A Small Glimpse of the 1986 Nuclear Catastrophe
Excursion included in the PCON Program Fall, 2017
While studying in Kyiv, I have visited a handful of museums around the city, and it’s safe to say the National Chernobyl Museum is one of my favorites. The well-known 1986 Chernobyl disaster is one that I had heard quite a bit about, but not studied closely. With this being said, my tour of the National Chernobyl Museum was as educating as it was heartbreaking.
The excursion was included in the PCON program, but if you find yourself visiting the museum by yourself, be sure to request a guided tour in either Russian or English. There are very few descriptions given to the displays, so following the flow of the museum could be difficult without a guide.
The museum itself is fairly small, but it is literally covered ceiling to floor in photographs, documents, and information from the Chernobyl crisis presented in a very modern style, with bright colors and moody, directional lighting. Our amazing tour guide explain the significance behind all of the artifacts including uniforms used during the clean-up, pictures of the victims affected by the radiation, documents and newspapers describing the event, and several models explaining what exactly happened on April 26th, 1986.
After the fourth generator of the Chernobyl Nuclear Power Plant ignited, fumes from the explosion started spreading across the Soviet Union and Europe. It wasn’t until 36 hours after the meltdown when officials decided to evacuate surrounding areas. The closest town to the Chernobyl Power Plant, Pripyat, evacuated 49,000 people, while the town of Chernobyl evacuated an additional 68,000 people. Both towns remain predominantly vacant to this day, excluding a handful of older families who returned to their homeland in the past years.
Over 500,000 workers were assigned to the cleanup and shut down of Chernobyl. Many workers were given small radiation detectors to monitor their exposure throughout their work shifts. As the cleanup process began, countries from around the world stepped in to assist. The UN also played a key role in humanitarian aid and medical assistance to those harmed from the radiation. Shortly after the disaster, 50 employees passed away from acute radiation syndrome, and 15 children passed from thyroid cancer. The Chernobyl Forum, a group of nine UN-sponsored organizations that assesses the medical and environmental effects surrounding Chernobyl, believes close to 4,000 people have since passed from radiation-induced cancer and leukemia.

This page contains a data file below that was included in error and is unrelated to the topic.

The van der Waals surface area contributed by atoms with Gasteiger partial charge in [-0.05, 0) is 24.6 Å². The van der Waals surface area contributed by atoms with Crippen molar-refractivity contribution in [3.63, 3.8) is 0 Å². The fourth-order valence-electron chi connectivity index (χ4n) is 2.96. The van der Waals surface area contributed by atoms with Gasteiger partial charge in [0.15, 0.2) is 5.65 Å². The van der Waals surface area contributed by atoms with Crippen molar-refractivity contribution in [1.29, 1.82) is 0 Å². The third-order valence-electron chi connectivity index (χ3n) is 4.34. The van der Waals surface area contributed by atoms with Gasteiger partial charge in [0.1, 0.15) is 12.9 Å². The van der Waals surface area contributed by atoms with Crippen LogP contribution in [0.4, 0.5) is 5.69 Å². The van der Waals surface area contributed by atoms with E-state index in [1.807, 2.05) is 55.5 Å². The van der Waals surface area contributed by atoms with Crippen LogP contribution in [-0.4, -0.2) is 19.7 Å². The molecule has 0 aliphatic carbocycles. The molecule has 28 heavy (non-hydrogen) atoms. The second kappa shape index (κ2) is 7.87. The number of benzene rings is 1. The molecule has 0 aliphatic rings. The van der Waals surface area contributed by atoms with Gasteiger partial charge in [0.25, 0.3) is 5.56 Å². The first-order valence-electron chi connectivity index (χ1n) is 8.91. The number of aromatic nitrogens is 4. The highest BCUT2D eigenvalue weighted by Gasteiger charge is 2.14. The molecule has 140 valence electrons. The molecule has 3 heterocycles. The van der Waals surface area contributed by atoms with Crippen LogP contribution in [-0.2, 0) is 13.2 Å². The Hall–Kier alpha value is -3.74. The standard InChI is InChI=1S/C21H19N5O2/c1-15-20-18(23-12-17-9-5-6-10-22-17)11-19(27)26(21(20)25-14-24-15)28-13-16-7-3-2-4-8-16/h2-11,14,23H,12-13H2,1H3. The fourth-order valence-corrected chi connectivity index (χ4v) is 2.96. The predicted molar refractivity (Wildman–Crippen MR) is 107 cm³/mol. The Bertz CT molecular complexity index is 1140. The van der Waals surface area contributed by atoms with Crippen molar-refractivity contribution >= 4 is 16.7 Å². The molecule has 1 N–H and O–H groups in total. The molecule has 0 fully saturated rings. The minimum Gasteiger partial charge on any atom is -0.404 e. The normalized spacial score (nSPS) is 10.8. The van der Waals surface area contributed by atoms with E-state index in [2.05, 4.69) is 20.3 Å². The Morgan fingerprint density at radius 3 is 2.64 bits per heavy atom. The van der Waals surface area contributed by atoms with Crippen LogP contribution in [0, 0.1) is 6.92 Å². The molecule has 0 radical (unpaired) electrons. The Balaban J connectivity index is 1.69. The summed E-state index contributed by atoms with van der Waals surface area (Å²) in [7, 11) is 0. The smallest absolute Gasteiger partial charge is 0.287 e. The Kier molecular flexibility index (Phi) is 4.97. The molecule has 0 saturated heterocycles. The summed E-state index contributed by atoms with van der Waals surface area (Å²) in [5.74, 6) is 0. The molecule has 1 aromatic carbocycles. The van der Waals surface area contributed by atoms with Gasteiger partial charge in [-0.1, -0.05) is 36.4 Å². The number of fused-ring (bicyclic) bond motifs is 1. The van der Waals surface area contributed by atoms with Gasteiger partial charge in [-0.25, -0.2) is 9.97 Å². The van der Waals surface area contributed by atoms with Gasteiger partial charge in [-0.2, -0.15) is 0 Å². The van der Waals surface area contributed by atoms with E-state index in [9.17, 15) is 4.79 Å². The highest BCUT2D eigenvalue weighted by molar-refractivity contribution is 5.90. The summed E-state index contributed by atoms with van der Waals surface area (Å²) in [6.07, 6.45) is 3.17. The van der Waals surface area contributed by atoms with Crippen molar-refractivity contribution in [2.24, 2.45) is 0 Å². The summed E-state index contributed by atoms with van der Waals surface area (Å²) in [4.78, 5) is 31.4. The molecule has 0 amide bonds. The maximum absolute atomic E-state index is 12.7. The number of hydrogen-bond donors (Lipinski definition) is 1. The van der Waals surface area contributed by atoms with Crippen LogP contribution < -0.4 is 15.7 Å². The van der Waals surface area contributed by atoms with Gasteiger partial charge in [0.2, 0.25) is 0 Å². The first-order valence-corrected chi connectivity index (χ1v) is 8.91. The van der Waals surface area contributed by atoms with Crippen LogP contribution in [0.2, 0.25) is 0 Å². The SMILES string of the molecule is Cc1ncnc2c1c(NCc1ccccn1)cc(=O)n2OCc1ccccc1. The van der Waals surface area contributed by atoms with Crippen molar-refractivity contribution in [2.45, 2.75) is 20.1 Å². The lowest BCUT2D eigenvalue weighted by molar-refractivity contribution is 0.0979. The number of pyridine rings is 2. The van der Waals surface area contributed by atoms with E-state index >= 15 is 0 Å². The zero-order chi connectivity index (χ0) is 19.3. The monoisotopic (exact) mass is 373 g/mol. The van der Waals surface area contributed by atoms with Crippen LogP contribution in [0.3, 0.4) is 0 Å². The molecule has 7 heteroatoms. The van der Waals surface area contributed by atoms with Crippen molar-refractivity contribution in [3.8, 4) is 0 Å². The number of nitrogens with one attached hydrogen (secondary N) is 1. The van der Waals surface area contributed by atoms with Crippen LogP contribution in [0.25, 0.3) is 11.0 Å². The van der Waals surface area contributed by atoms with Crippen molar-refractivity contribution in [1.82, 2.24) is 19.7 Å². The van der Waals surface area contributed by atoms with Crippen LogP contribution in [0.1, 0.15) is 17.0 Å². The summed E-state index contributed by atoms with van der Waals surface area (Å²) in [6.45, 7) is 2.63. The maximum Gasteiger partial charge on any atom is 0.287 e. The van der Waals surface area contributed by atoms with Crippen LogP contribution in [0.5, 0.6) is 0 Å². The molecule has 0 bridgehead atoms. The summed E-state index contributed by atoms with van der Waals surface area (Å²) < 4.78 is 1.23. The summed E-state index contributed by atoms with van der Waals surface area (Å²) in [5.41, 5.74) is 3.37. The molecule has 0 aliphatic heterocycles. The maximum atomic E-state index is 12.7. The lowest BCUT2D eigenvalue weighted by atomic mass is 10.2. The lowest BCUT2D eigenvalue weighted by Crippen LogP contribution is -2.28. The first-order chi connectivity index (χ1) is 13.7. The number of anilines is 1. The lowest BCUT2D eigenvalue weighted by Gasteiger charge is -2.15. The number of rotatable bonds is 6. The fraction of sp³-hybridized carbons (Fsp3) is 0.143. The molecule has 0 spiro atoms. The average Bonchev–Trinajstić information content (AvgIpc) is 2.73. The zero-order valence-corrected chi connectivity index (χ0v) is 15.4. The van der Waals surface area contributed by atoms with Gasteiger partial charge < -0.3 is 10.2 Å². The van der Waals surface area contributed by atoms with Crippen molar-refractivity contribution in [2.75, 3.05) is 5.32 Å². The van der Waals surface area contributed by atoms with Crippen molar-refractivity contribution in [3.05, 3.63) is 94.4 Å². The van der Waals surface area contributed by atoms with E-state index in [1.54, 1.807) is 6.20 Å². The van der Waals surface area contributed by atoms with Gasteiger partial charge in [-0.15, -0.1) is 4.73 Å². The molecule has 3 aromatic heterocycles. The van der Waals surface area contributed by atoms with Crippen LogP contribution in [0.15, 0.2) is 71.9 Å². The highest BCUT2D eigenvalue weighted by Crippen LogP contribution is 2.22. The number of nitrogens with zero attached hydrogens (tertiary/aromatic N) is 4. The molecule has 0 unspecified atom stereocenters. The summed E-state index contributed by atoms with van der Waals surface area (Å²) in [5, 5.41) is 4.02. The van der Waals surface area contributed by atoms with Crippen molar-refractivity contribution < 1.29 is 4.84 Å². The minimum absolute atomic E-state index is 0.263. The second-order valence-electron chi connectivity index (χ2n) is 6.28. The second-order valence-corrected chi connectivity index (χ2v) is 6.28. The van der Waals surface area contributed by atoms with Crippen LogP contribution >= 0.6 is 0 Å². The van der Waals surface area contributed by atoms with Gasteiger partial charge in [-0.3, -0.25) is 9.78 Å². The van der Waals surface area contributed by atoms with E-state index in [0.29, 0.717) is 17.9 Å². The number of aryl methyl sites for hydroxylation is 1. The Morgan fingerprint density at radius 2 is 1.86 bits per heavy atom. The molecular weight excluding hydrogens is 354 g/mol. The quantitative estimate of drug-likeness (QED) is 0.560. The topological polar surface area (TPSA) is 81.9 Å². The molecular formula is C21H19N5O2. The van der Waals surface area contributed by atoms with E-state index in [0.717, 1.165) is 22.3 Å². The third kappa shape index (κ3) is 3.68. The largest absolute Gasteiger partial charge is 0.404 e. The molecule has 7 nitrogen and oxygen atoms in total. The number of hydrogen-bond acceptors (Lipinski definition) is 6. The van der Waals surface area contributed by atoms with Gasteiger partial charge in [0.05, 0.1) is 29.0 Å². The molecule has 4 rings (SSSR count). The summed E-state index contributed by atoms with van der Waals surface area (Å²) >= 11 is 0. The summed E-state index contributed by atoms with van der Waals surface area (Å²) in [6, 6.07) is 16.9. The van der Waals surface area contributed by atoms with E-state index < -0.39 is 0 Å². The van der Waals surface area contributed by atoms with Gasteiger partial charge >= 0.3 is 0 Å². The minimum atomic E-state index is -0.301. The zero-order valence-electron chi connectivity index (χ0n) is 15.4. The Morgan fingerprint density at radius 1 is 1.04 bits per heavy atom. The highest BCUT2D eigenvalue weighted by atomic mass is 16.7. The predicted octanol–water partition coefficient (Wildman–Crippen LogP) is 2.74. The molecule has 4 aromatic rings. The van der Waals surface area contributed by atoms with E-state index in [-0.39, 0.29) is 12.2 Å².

The Chernobyl Museum doesn’t just focus on remembering the disaster of 1986, but it makes a strong effort to remind the public of those affected by the aftermath. The museum houses a memorial specifically for the children who battled cancer caused from the disaster, as well as a memorial for all those who fell ill after assisting in the cleanup. The museum also brings light to the strength and charitable assistance of all those who fought through the crisis. The museum, through exceptional memorials and commemorations, found an excellent way to honor those affected, as well as show supreme gratitude for all of the helping hands that came from across the globe. In my opinion, the National Chernobyl Museum is one of the most impactful and resonating exhibits in Kyiv.
Note: Tours to Chernobyl and to the abandoned city of Pripyat can be arranged through various venders in Kyiv. The museum even lists one as a partner. The all-day tours include train rides to and from the locations, and cost around $100. Most services require a minimum party of 2.
National Chernobyl Museum in Kyiv, Ukraine
Khoryv Lane, 1, (Metro “Kontraktova Plosha”)
Monday – Saturday 10:00 а.m. – 6:00 p.m.
CLOSED Sundays and last Monday of each month
Length of tour: 1.5 hours